I did a half a day "water birds trip" with Joan and Martin Fine on 15 March, combining a couple of wetlands north of the Club Palm Bay Hotel, Marawila, where they were based.
Our first point of call was the shorebird patch Chilaw Sandspits, which proved quite productive with a flock of over 30 Sanderlings feeding frantically with their dashing runs ahead of the breaking waves. Always a pleasant start. A pair of hoped-for Eurasian Oystercatchers followed next, which had made Chilaw Sandspits their wintering grounds this migrant season. This as reported in previous reports by me is a good record as it is usually found wintering in the wetlands further north. A couple of Whimbrels surveying the coast weren't ignored. Kentish Plovers and Lesser Sand Plovers were also represented in reasonable numbers and scanning them closely, I was able to zero in on a Greater Sand Plover, which Joan enjoyed especially with Lesser Sands nearby to compare.
This was followed with the most exciting find of the morning when I spotted a distant white egret near the shoreline. It had its greenish yellow colour of toes extending up towards the hock joints of the leg and a heavier beak prompting me to
Joan had seen this species in Goa but this was the first white morph type for her. Closing in, we had several Little Egrets too in our view, which were useful for comparing the jizz, and this bird appeared quite different especially due to its heavier beak. Behaviour-wise and habitat association-wise too it strongly suggested of Western Reef being found running around the breaking waves at the edge of the shoreline. This is only my second white-morph individual ever, after seeing my first little over a month ago at Bundala National Park during my 15-day Absolute birding trip. This time, I got a fine photographer interested in it.
Here's a record shot.
According to the most recent work on birds of our part of the world; ‘Birds of South Asia’ by Rasmussen, the bill of the white morph Western Reef Egret Egretta gularis compared with the Little Egret Egretta garzetta (with which it can be confused in the field) has a "a heavier, yellower bill (and longer in males)."
Coming back to the current observation, the individual observed had a clear black beak (as did the Bundala one for that matter) but the jizz (and leg colour too ) strongly suggested of Western Reef Egret. Grimmett’s ‘Birds of Indian Sub-continent’ suggests, "bill is usually yellowish or brownish-yellow, but may be black when breeding," which I feel is a more fair description given the variabilty of this feature.
The Collins Bird Guide to Britain and Europe by Killian Millarney, suggesting "Bill colour is variable, usually yellowish with darker culmen," acknowledging variability when there is variability is also good in my reckoning.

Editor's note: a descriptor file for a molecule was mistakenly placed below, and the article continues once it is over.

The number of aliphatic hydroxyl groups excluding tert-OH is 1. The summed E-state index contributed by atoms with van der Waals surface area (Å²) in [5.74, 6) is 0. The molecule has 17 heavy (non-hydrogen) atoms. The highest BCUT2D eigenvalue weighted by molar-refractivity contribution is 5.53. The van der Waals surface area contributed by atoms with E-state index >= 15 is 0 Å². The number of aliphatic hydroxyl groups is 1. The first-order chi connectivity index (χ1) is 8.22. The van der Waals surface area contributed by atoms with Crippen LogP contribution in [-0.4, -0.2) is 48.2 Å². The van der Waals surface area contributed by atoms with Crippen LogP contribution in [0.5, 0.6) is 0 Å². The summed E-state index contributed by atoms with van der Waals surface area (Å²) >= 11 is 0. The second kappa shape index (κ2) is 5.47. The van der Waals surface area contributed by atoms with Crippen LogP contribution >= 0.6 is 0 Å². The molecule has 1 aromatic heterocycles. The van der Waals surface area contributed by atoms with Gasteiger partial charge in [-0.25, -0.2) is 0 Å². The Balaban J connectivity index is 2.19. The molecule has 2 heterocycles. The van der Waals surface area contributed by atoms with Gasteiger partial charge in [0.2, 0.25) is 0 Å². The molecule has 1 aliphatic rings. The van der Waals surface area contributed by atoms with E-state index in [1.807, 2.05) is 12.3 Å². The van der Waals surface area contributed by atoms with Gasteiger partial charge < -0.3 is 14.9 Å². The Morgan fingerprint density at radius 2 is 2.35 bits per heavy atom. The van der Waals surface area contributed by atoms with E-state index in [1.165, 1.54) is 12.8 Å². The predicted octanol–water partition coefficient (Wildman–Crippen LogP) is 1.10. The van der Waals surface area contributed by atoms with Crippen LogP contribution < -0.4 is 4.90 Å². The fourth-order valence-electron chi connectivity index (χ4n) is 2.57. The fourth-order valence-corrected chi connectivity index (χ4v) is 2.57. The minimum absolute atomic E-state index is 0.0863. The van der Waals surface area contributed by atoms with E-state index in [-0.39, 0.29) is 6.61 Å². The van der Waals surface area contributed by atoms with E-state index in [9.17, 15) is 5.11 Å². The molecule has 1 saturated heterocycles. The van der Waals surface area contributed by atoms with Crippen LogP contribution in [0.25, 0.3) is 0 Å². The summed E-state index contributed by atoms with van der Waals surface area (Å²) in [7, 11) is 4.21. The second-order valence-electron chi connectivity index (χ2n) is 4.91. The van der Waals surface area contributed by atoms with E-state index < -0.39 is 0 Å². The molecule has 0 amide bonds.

I invite you to see this analysis in the Stokes Birding Blog addressing such an Egret ID conundrum of a (possible) Western Reef Egret Egretta gularis in the USA using various Field Guides and sources. None of Field Guides compared in their analysis suggests the bill colour could be at times black!
I sent my WRE pictures to Krys Kazmierczak (surname pronounced as cash me a cheque) of Oriental Bird Club, who is also the author of the Field Guide to the Birds of the Indian Subcontinent. He too agreed that it is a Western Reef Egret, confirming my original claim.Coming back to other birds, we had a good diversity of terns. They were Great Crested, Lesser Crested, Little, Common, Whiskered and Gull-billed Terns.
Good views were also had of winter plumaged Brown-headed Gulls. Moving towards the lagoon side, I picked up a single Terek Sandpiper—at almost infinity. This was a good record (my second ever for this site) as it is an uncommon migrant wader usually found "Up North." At 60 times magnification, it showed a clearly up-curved beak, dumpy profile and clear orangey legs aiding the ID. Soon, Joan drew level, deftly picking up a pair of Great Thick-knees—her first lifer for this morning.
Time seems to fly by and soon it was nearly 9.00 a.m. and time to go to the nearby Chilaw Resthouse for breakfast.Thereafter, we drove to our second and the last patch of this trip: Annaiwilundawa RAMSAR wetland, which was teeming with life. Martin was overwhelmed with the sheer diversity of things in shooting range. Our highlights very quickly, dragonflies: Oriental Scarlet, Pied Parasol and Variable Flutterer; butterflies: Great Orange Tip, Plain, Common and Blue Tigers; reptiles: Green Forest Lizard and Common Garden Lizards keeping him rather busy.
Birding at this vast wetland complex was at its usual best, as expected for this time of the year.
Birds seen here were Pheasant-tailed Jacana in full breeding regalia, many wintering Garganey, Cotton Pygmy-goose, Lesser Whistling-duck, Little Grebe, Purple Swamphen, Oriental Darter, Little Cormorant, Indian Cormorant, Great Cormorant, Black-winged Stilt, Purple Heron, Intermediate Egret, Stork-billed Kingfisher, Pied Kingfisher, Common Kingfisher, White-throated Kingfishers, Purple Sunbird, Purple-rumped Sunbird, Brown-headed Barbet (nesting) and Blue-tailed Bee-Eater.
An Accipiter was scrutinised closely and it proved to be an immature Shikra while a pair of Large Cuckoo-shrikes that I found in the scope was the lifer no.3 for the day for Joan.
We returned to the hotel at midday to log our sightings before ending our short and sweet trip.
The above is my contribution to I and the Bird #75 hosted by me!